/ Modified sep 24, 2021 11:18 a.m.

Tucson voters to decide on minimum wage, council seats and pay raise for city leaders

Ballots will go out to Tucson voters in early October. This week, The Buzz takes a closer look at the questions on those ballots.

ballot postal bins Postal bins with tags for ballots in the 2020 general election.
Courtesy Maricopa County Elections Department
The Buzz

The Buzz for September 24, 2021


Tucson voters will get ballots in the mail starting in early October to fill three seats on the city council, decide on raising the minimum wage and choose whether or not to give a pay raise to city councilors as well as the mayor.

If voters approve Proposition 206, the minimum wage in Tucson will increase each year from the current level of $12.15 an hour to $15 an hour in 2025.

Backers argue it would help workers keep up with a rising cost of living in the city.

"I would have to work 50 hours a week just to meet my basic living expenses," said Daniela, 23, describing her finances under the current minimum wage. "That isn't super feasible."

But Mat Cable, owner of Fresco Pizzeria and an investor in other restaurants, said the higher minimum wage would be a hit to his business.

"It's bad timing because, right now, our food costs are just at record levels,” he said. “Getting anything from our vendors — anything at a reasonable price — is just out the window."

The proposition does not just raise the minimum wage. It also requires larger employers to pay a minimum of three hours of wages when cutting or canceling an employee's shift with less than 24 hours notice. The proposition would prohibit employers, owners, supervisors or managers from taking money in a tip pool arrangement, such as at a restaurant. And the proposition also creates a new Department of Labor Standards to enforce the wage laws.

Pay raise for city officials

The city councilors' yearly salary comes in below that of someone making $15 an hour.

Proposition 410 would give the city council and mayor a pay raise of their own -- but only after they complete their current terms.

The city council put the proposal on the ballot and the measure would raise the annual salary of council members from $24,000 to $36,000. The mayor's salary would also be increased from $42,000 to $54,000.

The raises would not take effect until December 2023, after the next city election.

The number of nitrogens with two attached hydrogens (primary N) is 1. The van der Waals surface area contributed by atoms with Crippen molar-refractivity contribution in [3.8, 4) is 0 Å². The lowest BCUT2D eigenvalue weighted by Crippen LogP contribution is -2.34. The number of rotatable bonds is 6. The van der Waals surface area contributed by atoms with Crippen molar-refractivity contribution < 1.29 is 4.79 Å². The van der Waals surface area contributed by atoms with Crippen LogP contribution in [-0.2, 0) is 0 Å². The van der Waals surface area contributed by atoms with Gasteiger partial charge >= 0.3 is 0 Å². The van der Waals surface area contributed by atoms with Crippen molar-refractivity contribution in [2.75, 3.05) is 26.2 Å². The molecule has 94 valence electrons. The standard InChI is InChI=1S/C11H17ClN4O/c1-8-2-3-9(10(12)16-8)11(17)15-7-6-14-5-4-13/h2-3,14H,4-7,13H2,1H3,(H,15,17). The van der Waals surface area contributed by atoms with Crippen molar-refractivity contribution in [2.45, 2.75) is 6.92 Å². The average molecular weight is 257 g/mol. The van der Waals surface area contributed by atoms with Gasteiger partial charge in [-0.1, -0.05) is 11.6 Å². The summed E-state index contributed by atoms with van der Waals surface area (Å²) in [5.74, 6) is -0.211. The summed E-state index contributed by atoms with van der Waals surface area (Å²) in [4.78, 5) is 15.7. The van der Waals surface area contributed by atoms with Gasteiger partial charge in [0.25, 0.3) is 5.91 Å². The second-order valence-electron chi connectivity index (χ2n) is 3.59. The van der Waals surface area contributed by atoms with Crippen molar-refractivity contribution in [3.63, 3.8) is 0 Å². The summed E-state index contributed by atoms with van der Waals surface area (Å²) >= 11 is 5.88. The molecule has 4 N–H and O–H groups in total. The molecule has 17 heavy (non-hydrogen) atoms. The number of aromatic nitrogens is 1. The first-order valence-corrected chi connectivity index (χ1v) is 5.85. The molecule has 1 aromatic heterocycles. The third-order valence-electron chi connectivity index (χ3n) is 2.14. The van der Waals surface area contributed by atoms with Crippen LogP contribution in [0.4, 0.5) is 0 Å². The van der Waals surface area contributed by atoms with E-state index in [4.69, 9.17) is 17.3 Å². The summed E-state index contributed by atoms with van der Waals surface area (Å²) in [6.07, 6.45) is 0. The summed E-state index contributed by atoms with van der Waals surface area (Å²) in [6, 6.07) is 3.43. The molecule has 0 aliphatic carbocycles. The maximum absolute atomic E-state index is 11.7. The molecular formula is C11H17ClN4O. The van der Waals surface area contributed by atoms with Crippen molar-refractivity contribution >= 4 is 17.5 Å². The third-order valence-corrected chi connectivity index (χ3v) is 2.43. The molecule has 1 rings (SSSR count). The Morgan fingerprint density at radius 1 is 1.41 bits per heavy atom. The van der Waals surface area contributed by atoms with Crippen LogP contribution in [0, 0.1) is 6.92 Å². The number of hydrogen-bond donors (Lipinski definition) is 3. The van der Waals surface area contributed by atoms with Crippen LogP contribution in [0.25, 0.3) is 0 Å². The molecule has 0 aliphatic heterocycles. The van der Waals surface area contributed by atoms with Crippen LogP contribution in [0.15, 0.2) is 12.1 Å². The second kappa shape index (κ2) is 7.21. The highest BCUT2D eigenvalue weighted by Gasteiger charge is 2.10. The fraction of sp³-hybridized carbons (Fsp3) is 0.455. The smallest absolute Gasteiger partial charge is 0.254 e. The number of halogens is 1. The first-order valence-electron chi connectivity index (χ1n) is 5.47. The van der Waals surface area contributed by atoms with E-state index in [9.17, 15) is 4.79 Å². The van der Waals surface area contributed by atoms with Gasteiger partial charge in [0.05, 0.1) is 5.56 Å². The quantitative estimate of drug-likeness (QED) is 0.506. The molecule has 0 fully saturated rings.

The salaries would subsequently increase annually based on the consumer price index.

Tucson voters have rejected similar proposals raises in the past, however, and the council has not gotten a raise since 1999.

Sarah Garrecht Gassen, editorial page editor at The Arizona Daily Star, said Proposition 410 may stand a better chance than previous such measures because it does not increase the pay of the current council.

But she acknowledged it is still a hard sell.

"You could be Superman on the city council now, and you would not get a voter to give you a raise," Garrecht Gassen said.

Voters choose councilors for three wards

Dylan Smith, publisher of The Tucson Sentinel, said the low pay is one reason the rest of the ballot is relatively sparse.

"That's partially why we always have these elections where almost no one is running," Smith said.

Voters will choose council members from wards 3, 5 and 6. But Republicans are fielding a candidate in only one of the three wards.

Republican Alan Harwell is running in Ward 3, which Democrat Karen Uhlich is vacating.

Coming soon

Harwell has run on such ideas as opposing "critical race theory," even though the city council does not set education policy, Smith said.

The Democratic nominee, Kevin Dahl, is a longtime environmental advocate in Southern Arizona.

Lucy LiBosha, a local educator, is running as an independent on Dahl's left.

Elsewhere, Democratic city councilor Steve Kozachik is running for re-election. He faces independent and local restaurant owner Val Romero.

And Democratic council member Richard Fimbres is running for re-election unopposed.

Important dates for Tucson's 2021 municipal election.

October 4: Voter registration deadline.

October 6: Ballots are mailed.

October 11: One voting location will open at 800 E. 12th St. from 8 a.m. to 5 p.m. through Election Day. At this location, voters may drop off a ballot, vote their ballot, request a replacement ballot or request assistance.

October 22: Last day the city clerk can mail replacement ballots.

October 27: Last day for voters to mail back their ballots. Ballots may be dropped off at a voting location on Election Day.

November 2: Election Day.

By posting comments, you agree to our
AZPM encourages comments, but comments that contain profanity, unrelated information, threats, libel, defamatory statements, obscenities, pornography or that violate the law are not allowed. Comments that promote commercial products or services are not allowed. Comments in violation of this policy will be removed. Continued posting of comments that violate this policy will result in the commenter being banned from the site.

By submitting your comments, you hereby give AZPM the right to post your comments and potentially use them in any other form of media operated by this institution.
AZPM is a service of the University of Arizona and our broadcast stations are licensed to the Arizona Board of Regents who hold the trademarks for Arizona Public Media and AZPM. We respectfully acknowledge the University of Arizona is on the land and territories of Indigenous peoples.
The University of Arizona